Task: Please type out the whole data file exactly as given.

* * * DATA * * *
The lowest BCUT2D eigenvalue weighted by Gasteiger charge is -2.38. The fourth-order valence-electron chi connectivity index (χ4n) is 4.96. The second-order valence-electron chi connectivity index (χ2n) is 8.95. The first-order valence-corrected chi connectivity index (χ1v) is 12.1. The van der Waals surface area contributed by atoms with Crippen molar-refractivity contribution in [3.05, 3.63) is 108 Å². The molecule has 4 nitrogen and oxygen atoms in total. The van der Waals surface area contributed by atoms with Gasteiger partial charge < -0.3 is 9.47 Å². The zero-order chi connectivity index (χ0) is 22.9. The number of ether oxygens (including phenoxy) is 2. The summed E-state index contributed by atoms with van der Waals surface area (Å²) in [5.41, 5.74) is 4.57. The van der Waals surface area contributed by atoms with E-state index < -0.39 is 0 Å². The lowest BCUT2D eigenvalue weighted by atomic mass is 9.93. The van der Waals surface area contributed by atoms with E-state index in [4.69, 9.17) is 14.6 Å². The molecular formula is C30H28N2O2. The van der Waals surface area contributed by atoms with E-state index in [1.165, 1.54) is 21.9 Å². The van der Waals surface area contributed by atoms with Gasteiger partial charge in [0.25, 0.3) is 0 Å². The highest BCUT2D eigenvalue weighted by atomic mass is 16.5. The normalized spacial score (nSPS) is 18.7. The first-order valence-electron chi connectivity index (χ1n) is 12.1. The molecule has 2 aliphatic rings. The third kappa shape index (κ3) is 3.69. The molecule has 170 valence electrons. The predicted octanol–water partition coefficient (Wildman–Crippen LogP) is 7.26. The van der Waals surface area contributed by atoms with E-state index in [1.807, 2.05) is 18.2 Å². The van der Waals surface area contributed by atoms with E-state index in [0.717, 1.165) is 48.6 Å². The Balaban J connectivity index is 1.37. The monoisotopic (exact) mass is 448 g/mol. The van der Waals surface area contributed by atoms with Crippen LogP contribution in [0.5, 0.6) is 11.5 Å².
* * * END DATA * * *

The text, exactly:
The lowest BCUT2D eigenvalue weighted by Gasteiger charge is -2.38. The fourth-order valence-electron chi connectivity index (χ4n) is 4.96. The second-order valence-electron chi connectivity index (χ2n) is 8.95. The first-order valence-corrected chi connectivity index (χ1v) is 12.1. The van der Waals surface area contributed by atoms with Crippen molar-refractivity contribution in [3.05, 3.63) is 108 Å². The molecule has 4 nitrogen and oxygen atoms in total. The van der Waals surface area contributed by atoms with Gasteiger partial charge < -0.3 is 9.47 Å². The zero-order chi connectivity index (χ0) is 22.9. The number of ether oxygens (including phenoxy) is 2. The summed E-state index contributed by atoms with van der Waals surface area (Å²) in [5.41, 5.74) is 4.57. The van der Waals surface area contributed by atoms with E-state index < -0.39 is 0 Å². The lowest BCUT2D eigenvalue weighted by atomic mass is 9.93. The van der Waals surface area contributed by atoms with E-state index in [4.69, 9.17) is 14.6 Å². The molecular formula is C30H28N2O2. The van der Waals surface area contributed by atoms with E-state index in [1.165, 1.54) is 21.9 Å². The van der Waals surface area contributed by atoms with Gasteiger partial charge in [0.25, 0.3) is 0 Å². The highest BCUT2D eigenvalue weighted by atomic mass is 16.5. The normalized spacial score (nSPS) is 18.7. The first-order valence-electron chi connectivity index (χ1n) is 12.1. The molecule has 2 aliphatic rings. The third kappa shape index (κ3) is 3.69. The molecule has 170 valence electrons. The predicted octanol–water partition coefficient (Wildman–Crippen LogP) is 7.26. The van der Waals surface area contributed by atoms with E-state index in [1.807, 2.05) is 18.2 Å². The van der Waals surface area contributed by atoms with E-state index in [0.717, 1.165) is 48.6 Å². The Balaban J connectivity index is 1.37. The monoisotopic (exact) mass is 448 g/mol. The van der Waals surface area contributed by atoms with Crippen LogP contribution in [0.5, 0.6) is 11.5 Å².